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No chikungunya in Cooks: MOH

Tuesday October 21, 2014 Written by Published in Health
Liz Iro, Secretary of Health. Liz Iro, Secretary of Health.

The chikungunya virus outbreak currently spreading in French Polynesia has yet to make it to the shores of the Cook Islands, says a top health Official.

Secretary Liz Iro with the Ministry of Health confirmed no cases have been confirmed in the country, despite an earlier scare.
According to regional media reports, 83 cases of the mosquito-borne illness have been confirmed in French Polynesia with more suspected – prompting the government to declare an epidemic.
Cases of the illness have also been reported in Jamaica and Costa Rica.
Iro said health officials are staying on top of the situation by keeping contact with regional and global health organisations, while monitoring all flights coming in from Tahiti.
The Ministry of Health currently has inspectors present on every flight to screen passengers and provide advice to passengers, she said.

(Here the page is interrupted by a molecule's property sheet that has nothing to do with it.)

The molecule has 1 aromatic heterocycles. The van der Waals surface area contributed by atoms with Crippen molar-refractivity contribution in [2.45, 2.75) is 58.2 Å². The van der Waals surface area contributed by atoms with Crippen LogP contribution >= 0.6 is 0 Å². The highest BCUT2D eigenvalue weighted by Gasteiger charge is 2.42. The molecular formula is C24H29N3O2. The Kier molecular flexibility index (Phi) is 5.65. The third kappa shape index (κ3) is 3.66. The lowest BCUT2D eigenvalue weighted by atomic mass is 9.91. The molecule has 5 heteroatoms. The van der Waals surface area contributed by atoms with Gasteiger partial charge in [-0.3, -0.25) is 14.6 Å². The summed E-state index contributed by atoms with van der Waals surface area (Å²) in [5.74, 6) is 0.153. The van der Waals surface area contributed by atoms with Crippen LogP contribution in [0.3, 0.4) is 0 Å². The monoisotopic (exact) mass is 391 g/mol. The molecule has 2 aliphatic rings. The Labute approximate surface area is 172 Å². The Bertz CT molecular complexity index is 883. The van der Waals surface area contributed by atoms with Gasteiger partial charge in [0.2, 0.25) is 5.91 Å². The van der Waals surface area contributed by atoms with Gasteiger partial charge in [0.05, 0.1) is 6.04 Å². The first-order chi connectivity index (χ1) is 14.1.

Health officials are advising all locals travelling abroad to bring mosquito repellent and to cover up to avoid getting bitten.
“It’s very similar to what we’ve taken with dengue and zika,” said Iro.
The Ministry is also keeping up-to-date on the regional situation by receiving daily updates from the World Health Organisation and the Secretariat of the Pacific Community.
 “We are constantly in communication with each other, and doing what we can to help each other,” she said.
Previously, Iro said she received a report from Public Health describing a suspected case from an individual who had travelled to Samoa, however testing has proved to be negative.
Symptoms of chikungunya have been described as similar to those of dengue fever and the zika virus.
According the WHO, the illness is characterised by an abrupt onset of fever, often accompanied by joint pain. Other symptoms include muscle pain, headache, nausea, fatigue and rash.
Joint pain can be debilitating and usually lasts for a few days, with some cases prolonged to weeks. Most patients recover fully, but in some cases joint pain may persist for several months, or even years.
With similar symptoms to other mosquito-borne illnesses, it can be often be misdiagnosed.
No medicine exists to treat infection, however health officials advise rest, fluids, and painkillers to relieve fever and joint pain.
A report from the US-based Centers for Disease Control and Prevention claims an earlier case of chikungunya was treated in French Polynesia last May, however no outbreaks were reported.         - Emmanuel Samoglou

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